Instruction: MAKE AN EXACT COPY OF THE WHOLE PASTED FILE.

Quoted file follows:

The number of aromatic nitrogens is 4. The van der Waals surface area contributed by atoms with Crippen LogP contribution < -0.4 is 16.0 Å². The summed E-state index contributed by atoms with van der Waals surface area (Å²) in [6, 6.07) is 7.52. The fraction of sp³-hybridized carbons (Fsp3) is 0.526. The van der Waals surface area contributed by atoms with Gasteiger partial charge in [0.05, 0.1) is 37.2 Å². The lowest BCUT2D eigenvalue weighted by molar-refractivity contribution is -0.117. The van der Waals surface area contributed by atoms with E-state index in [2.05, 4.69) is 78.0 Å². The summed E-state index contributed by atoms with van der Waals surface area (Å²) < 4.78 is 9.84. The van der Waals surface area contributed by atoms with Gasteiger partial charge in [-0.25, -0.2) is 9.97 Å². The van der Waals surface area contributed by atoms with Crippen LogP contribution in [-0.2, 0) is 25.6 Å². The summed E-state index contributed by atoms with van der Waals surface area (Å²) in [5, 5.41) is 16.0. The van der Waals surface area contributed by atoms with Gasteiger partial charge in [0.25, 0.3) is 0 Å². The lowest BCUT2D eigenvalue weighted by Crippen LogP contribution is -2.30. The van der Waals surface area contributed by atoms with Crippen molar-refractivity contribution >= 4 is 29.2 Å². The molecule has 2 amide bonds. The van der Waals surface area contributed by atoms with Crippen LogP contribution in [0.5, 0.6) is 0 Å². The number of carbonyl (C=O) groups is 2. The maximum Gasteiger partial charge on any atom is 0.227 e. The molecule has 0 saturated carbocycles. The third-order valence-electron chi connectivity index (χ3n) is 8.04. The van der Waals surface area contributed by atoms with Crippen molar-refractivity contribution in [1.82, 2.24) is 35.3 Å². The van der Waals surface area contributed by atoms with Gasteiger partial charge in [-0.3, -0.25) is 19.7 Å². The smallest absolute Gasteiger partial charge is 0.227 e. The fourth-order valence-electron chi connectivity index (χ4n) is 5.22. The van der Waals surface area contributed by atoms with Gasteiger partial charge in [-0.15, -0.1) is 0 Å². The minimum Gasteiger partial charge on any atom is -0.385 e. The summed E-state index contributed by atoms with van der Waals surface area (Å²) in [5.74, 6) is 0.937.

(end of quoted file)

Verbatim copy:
The number of aromatic nitrogens is 4. The van der Waals surface area contributed by atoms with Crippen LogP contribution < -0.4 is 16.0 Å². The summed E-state index contributed by atoms with van der Waals surface area (Å²) in [6, 6.07) is 7.52. The fraction of sp³-hybridized carbons (Fsp3) is 0.526. The van der Waals surface area contributed by atoms with Gasteiger partial charge in [0.05, 0.1) is 37.2 Å². The lowest BCUT2D eigenvalue weighted by molar-refractivity contribution is -0.117. The van der Waals surface area contributed by atoms with E-state index in [2.05, 4.69) is 78.0 Å². The summed E-state index contributed by atoms with van der Waals surface area (Å²) < 4.78 is 9.84. The van der Waals surface area contributed by atoms with Gasteiger partial charge in [-0.25, -0.2) is 9.97 Å². The van der Waals surface area contributed by atoms with Crippen LogP contribution in [-0.2, 0) is 25.6 Å². The summed E-state index contributed by atoms with van der Waals surface area (Å²) in [5, 5.41) is 16.0. The van der Waals surface area contributed by atoms with Gasteiger partial charge in [0.25, 0.3) is 0 Å². The lowest BCUT2D eigenvalue weighted by Crippen LogP contribution is -2.30. The van der Waals surface area contributed by atoms with Crippen molar-refractivity contribution >= 4 is 29.2 Å². The molecule has 2 amide bonds. The van der Waals surface area contributed by atoms with Crippen LogP contribution in [0.5, 0.6) is 0 Å². The number of carbonyl (C=O) groups is 2. The maximum Gasteiger partial charge on any atom is 0.227 e. The molecule has 0 saturated carbocycles. The third-order valence-electron chi connectivity index (χ3n) is 8.04. The van der Waals surface area contributed by atoms with Crippen molar-refractivity contribution in [1.82, 2.24) is 35.3 Å². The van der Waals surface area contributed by atoms with Gasteiger partial charge in [-0.3, -0.25) is 19.7 Å². The smallest absolute Gasteiger partial charge is 0.227 e. The fourth-order valence-electron chi connectivity index (χ4n) is 5.22. The van der Waals surface area contributed by atoms with Gasteiger partial charge in [-0.15, -0.1) is 0 Å². The minimum Gasteiger partial charge on any atom is -0.385 e. The summed E-state index contributed by atoms with van der Waals surface area (Å²) in [5.74, 6) is 0.937.